As of December 14, 2019, there are 836 properties for sale, with an average of $850,382. Last Month 25 properties were sold, for 15 below list price, 5 above list price.
Abbotsford is the largest city in British Columbia and one of Canada’s fastest growing rural communities because of its easy-to-reach location. Known as the “City in the Country” due to its rich agricultural lands. Despite of constant pressure to urban development, the pastoral vision and its rooted heritage in the land hold strong as they secure the city’s success in the future. Abbotsford is the home of family-friendly hospitality and sophisticated urban amenities.
There are currently 836 properties for sale on the market in Abbotsford.
|Average Age of Building|
|Average Days on Market|
Abbotsford BC sales volume has changed by % compared to the previous 30 days.
|Average Age of Building|
|Average Days on Market|
Abbotsford is the largest city in British Columbia with an area of 375.55 km2 and with an estimated population of 141,397 in 2016 (Statistics Canada, 2016 Census of Population). Located in the heart of the Fraser Valley, a fifty-minute drive from Vancouver on Highway 1, Abbotsford is considered a part of Metro Vancouver. Being the largest municipality, it is considered as BC’s most productive agricultural belt. The colonial development of the city began way back 1858 when the Royal Engineers surveyed the area in response to the gold rush along the Fraser River that led to the first transportation route - Yale Road (today Old Yale Road). The agriculture of the city began when settlement grew in the late 1860s. In 1995, the District of Abbotsford amalgamated with the District of Matsqui to give birth to the City of Abbotsford.
Today, Abbotsford has the highest proportion of people of South Asian origin per capita and the third most ethnically diverse city in Canada, after Toronto and Vancouver. Abbotsford is a community that embrace and celebrate these diversities through continuous efforts that leads to multi-cultural festivals, art gallery exhibits and other cultural events.
You can find charmingly refurbished heritage buildings turned into local stores, cafes, and eateries in Abbotsford villages like Clayburn and Historic Downtown, these places has a perfect blend of past and present. Another venue where old and new come together is the Reach Gallery and Museum, where you can find archival records, innovative community and international exhibits. With more than 200 local restaurants that offer diverse choice of dining experiences, you will surely find quality meal you will surely love that suited your taste and budget. You can also expect fresh produce crops on your doorstep that you can use to make your own house specialties.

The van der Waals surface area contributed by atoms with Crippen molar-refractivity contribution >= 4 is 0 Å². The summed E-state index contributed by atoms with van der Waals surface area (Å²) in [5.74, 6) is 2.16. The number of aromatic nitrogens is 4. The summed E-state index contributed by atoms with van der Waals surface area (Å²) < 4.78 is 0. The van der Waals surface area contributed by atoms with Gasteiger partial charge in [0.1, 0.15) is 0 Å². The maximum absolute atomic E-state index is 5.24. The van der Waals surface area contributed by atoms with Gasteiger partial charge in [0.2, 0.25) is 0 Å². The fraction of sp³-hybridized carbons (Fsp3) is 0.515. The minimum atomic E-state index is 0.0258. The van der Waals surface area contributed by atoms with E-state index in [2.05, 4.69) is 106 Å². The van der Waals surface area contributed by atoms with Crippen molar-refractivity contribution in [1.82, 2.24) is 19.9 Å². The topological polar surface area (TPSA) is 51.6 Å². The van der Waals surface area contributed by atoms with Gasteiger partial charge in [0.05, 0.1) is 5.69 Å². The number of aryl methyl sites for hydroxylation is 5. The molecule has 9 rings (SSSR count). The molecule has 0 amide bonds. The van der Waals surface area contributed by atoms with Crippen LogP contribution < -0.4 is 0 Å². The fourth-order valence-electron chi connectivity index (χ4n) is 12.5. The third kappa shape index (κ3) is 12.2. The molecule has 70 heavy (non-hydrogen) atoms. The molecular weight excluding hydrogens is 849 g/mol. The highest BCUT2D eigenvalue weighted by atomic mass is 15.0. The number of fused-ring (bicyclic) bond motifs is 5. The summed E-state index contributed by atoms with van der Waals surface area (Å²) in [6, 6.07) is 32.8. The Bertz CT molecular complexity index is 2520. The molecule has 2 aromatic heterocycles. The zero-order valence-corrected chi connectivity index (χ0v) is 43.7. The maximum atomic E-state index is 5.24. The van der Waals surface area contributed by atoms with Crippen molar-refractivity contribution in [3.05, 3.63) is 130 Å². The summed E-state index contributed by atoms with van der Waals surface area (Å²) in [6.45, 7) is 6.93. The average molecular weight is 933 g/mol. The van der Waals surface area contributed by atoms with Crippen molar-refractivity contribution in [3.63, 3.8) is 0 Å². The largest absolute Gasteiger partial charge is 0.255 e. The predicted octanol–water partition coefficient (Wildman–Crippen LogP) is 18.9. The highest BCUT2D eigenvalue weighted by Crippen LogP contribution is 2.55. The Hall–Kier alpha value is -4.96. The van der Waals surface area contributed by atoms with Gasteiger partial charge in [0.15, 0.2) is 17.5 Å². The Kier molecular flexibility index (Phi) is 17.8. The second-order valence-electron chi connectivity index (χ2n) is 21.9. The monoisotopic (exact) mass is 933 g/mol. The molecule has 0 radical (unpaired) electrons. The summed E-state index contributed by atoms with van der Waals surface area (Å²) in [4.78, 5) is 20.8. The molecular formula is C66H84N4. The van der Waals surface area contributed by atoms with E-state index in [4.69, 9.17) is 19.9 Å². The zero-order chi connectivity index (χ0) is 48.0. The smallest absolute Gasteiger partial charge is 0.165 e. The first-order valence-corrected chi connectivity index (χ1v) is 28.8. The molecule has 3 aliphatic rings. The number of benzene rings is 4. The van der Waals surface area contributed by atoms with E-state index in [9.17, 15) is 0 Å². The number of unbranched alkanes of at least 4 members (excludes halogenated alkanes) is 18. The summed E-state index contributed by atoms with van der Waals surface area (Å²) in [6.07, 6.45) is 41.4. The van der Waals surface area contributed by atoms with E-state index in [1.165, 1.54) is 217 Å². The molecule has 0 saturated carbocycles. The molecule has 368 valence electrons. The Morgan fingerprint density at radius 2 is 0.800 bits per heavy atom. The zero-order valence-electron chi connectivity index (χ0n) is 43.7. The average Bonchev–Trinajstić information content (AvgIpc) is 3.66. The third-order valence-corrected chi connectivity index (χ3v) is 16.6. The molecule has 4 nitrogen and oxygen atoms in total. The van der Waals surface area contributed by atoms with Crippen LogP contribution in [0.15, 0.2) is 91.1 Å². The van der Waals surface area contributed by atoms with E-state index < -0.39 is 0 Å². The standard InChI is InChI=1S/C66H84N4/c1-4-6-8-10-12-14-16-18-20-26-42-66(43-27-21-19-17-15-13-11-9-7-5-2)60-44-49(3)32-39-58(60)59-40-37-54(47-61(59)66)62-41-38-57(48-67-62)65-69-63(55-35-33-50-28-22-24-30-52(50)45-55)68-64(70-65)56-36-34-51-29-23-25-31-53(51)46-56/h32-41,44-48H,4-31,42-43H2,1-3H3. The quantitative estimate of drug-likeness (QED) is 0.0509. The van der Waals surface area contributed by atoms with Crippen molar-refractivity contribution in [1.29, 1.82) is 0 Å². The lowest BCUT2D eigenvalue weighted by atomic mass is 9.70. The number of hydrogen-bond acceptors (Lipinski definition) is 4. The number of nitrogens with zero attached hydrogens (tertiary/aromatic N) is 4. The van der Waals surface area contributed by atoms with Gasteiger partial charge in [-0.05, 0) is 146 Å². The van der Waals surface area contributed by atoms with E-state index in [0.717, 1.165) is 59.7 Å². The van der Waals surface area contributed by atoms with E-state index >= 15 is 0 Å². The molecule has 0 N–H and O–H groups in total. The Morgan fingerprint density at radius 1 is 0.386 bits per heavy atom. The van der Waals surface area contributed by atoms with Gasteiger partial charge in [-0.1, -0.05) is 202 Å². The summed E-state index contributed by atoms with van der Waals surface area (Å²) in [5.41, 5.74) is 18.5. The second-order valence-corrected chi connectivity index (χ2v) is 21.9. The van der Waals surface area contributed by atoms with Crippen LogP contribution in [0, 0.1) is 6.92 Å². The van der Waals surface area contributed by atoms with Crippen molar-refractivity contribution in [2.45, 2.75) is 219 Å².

Being blessed with BC’s richest agricultural lands, even as residential areas grow, you will still see farms, parks and gardens in this lovely city of Abbotsford. They have these 10 acres of fields with over 2.5 million tulips that blooms every April-May as they celebrated their annual Bloom Tulip Festival.
Abbotsford has an oceanic climate that lets you enjoy the same mild climate as Vancouver. However, because of its location that is away from the ocean, it also creates a micro-climate with just enough summer precipitation.
Abbotsford School District administered forty-six public elementary, middle, and secondary schools that includes “Abbotsford Virtual School”, a school that offers more than 30 semestered online courses. University of the Fraser Valley is included in the city’s post-secondary institutions, and other religious and career college.
Abbotsford Regional Hospital and Cancer Centre and community health services provides wide-range of health care and support services for those who have health-care needs.
Central Fraser Valley Transit System provides public bus transportation that runs from nearby Mission by way of the West Coast Express to Vancouver. Air links via WestJet in the Abbotsford International Airport provides regular scheduled services from the airport.
Abbotsford’s main industries are agriculture, transportation, manufacturing and retail. Blessed with rich agriculture lands, farming served as the backbone of Abbotsford’s wealth. They locally produce fresh berries and vegetables, as well as dairy and poultry products and hog operations. Abbotsford food processing and storage, and seed, feed, and fertilizer production shows the strong agricultural roots of Abbotsford’s industrial sector.
The city’s employment rate reached 61.2% on 2016 Census, while Abbotsford’s average household income is $75,782, 3.1% lower compare to $78,227 of BC based on CensusPlus, 2011.
Abbotsford Entertainment & Sports Centre with its international sized oval, extensive fitness facilities and indoor track, 7-lane swimming pool and numerous outdoor grass fields, often hosted big sports events such as Western Canada Summer Games, National Water Ski Championships and Canadian Mixed Curling Championships to name a few.
Abbotsford also have its nickname “Sport Town” because of its impressive sport infrastructures that caters training for amateur and professional sports. One of the largest sports associations in BC, the Abbotsford Minor Hockey have more than 1,000 players registered, ages from 5 to 18 years old. Abbotsford has a superior youth soccer program, high school sports that consistently ranked among the highest in the province and a rugby club that supports aspiring players to play for Canada. Abbotsford’s pride star athletes includes Ken Ikeda and Sophie Schmidt. This boom in sports events, trade and consumer shows, opens opportunities that now contribute to the city’s local economy. Thanks to Abbotsford’s central location that is accessible to both Vancouver and BC interior.